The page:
While climate change can be a concern about our shared future, I try to keep a positive mindset about it, focusing on what I can control. I truly believe that if we all make small changes and do our part, we can change the narrative and limit the effects of the climate catastrophe.

Hope: From a personal perspective, climate change causes a great deal of anxiety for me as a young person looking towards the future. However, attending One Young World earlier this year filled me with optimism—hearing inspiring young leaders from around the world talk about the actions they are taking to combat climate change at a local and global level. I truly believe that the resilience of young people around the world, combined with the passion for driving positive change will help enable us to find creative solutions to the climate challenges we face.

Professionally, I am part of Deloitte UK’s Net-Zero Transformation team. This team focuses on helping clients develop robust strategies that enable them to thrive in a net-zero future. In this role, I work with clients as they navigate the complexities and uncertainties of climate change while balancing the wider economic and social challenges. It is by no means an easy task, but despite this, I remain optimistic that creativity and innovation will can help us build a better future for all.

“I feel like I’m making an impact that matters when I motivate others and act as a driving force to achieve their goals.”

– Kei Saito

2. What is the role of young leaders in pushing for businesses to address climate change?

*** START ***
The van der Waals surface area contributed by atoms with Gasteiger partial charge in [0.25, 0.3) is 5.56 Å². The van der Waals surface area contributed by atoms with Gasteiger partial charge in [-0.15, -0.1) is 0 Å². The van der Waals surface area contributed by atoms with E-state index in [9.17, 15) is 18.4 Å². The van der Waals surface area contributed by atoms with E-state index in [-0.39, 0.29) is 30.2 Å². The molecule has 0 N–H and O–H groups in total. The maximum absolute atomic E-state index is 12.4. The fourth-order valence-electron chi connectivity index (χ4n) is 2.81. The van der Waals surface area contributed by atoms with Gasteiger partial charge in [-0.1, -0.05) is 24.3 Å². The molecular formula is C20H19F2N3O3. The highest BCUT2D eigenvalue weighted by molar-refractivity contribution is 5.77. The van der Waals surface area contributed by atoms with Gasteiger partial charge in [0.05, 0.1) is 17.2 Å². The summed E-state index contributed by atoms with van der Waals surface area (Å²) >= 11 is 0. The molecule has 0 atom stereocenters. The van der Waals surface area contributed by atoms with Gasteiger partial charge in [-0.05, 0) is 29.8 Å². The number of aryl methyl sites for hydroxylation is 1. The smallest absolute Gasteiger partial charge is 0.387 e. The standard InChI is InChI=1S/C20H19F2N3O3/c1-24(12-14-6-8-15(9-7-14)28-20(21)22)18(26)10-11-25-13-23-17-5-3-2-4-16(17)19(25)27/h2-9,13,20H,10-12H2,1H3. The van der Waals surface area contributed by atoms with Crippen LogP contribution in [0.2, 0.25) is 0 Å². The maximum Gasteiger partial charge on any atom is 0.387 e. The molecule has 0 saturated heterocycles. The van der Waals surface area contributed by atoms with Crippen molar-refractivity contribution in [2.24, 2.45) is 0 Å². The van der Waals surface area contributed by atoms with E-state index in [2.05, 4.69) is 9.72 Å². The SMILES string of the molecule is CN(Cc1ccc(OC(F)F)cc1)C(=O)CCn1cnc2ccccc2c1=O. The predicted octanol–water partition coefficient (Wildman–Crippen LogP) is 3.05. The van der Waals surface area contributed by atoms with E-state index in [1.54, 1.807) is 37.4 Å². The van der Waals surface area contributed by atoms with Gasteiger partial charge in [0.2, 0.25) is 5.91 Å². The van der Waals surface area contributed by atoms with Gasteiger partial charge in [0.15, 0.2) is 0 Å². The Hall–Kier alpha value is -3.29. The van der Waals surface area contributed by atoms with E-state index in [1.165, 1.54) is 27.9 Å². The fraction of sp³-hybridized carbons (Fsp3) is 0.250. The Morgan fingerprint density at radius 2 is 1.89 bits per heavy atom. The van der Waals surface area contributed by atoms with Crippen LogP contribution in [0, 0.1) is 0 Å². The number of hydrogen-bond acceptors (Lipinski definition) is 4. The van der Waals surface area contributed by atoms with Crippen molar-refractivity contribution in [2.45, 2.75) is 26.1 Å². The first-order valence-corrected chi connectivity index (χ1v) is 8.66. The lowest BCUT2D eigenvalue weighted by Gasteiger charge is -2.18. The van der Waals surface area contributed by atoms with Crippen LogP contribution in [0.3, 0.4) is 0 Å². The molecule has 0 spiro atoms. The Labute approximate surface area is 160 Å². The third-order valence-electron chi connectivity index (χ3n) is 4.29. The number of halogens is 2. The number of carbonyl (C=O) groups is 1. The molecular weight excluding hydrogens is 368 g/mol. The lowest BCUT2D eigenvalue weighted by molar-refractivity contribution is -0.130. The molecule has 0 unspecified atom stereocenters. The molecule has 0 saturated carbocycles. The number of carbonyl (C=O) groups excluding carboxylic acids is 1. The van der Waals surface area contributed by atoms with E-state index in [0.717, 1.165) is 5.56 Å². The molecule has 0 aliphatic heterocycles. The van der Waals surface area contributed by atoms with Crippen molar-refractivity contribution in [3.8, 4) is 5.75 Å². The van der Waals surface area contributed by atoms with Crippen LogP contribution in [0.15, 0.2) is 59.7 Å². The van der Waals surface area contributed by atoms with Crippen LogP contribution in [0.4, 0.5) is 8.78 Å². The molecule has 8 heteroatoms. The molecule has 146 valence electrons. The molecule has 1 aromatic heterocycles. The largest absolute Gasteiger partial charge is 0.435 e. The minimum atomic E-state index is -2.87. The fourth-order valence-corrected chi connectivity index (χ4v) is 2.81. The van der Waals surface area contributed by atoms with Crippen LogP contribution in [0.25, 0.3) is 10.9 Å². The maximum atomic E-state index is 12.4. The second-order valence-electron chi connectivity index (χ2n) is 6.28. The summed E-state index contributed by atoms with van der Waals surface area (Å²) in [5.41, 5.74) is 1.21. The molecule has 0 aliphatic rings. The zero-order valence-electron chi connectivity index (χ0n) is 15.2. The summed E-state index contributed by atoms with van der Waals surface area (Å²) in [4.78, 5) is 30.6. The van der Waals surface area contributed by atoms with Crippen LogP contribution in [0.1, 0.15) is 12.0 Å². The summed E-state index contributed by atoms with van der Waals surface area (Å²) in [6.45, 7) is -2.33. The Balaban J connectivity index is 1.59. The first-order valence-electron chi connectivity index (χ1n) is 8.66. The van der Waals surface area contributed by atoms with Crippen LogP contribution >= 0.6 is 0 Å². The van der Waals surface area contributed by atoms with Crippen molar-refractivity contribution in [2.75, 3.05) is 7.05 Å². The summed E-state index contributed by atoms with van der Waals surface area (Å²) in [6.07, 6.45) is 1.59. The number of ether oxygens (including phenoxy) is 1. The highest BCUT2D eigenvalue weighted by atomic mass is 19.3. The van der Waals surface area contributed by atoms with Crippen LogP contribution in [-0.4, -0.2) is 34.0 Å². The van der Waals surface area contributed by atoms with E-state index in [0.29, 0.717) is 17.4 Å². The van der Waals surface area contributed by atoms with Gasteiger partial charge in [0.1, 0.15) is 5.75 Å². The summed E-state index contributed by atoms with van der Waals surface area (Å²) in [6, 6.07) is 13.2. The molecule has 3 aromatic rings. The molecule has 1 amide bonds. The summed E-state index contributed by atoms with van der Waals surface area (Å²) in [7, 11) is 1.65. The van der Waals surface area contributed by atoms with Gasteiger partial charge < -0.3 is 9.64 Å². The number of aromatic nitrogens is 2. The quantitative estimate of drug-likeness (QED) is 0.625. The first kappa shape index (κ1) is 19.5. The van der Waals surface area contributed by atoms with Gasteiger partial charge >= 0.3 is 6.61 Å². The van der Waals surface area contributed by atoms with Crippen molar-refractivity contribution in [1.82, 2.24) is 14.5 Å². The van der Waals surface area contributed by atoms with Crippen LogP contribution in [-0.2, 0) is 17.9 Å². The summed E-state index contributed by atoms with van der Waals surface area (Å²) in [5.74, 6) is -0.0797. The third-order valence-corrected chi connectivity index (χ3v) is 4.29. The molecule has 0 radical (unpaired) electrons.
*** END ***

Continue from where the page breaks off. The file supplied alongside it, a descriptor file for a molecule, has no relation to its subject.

Kei: Young leaders need to be at the forefront of challenging norms, behaviours and strategies. They need to take charge in collaborating with peers inside—and outside—their companies to ensure decarbonisation is a key conversation topic. At OYW, we were lucky enough to hear from many social entrepreneurs who took to the stage to pitch their ideas or share the conversations, collaborations and initiatives that they’ve led.

But something that struck me is that for those of us working in global organisations—it can be hard to turn ideas on climate change into action. It’s easy to feel that individual actions have limited impact, which can quickly be demotivating.

I feel lucky that my team in Deloitte Japan encourages us to spend 10% of working hours on initiatives of our interest and also hosts internal collaborative sessions to share sustainability trends and cutting-edge initiatives. In addition, Deloitte encourages young leaders, like myself and my OYW peers, to share our initiatives with colleagues in other business areas or other Deloitte offices to enhance collaboration. More organisations should make space for young leaders’ voices to be heard and to facilitate their efforts to drive decarbonisation initiatives. It’s imperative that the young leaders of today help build and grow the future of tomorrow.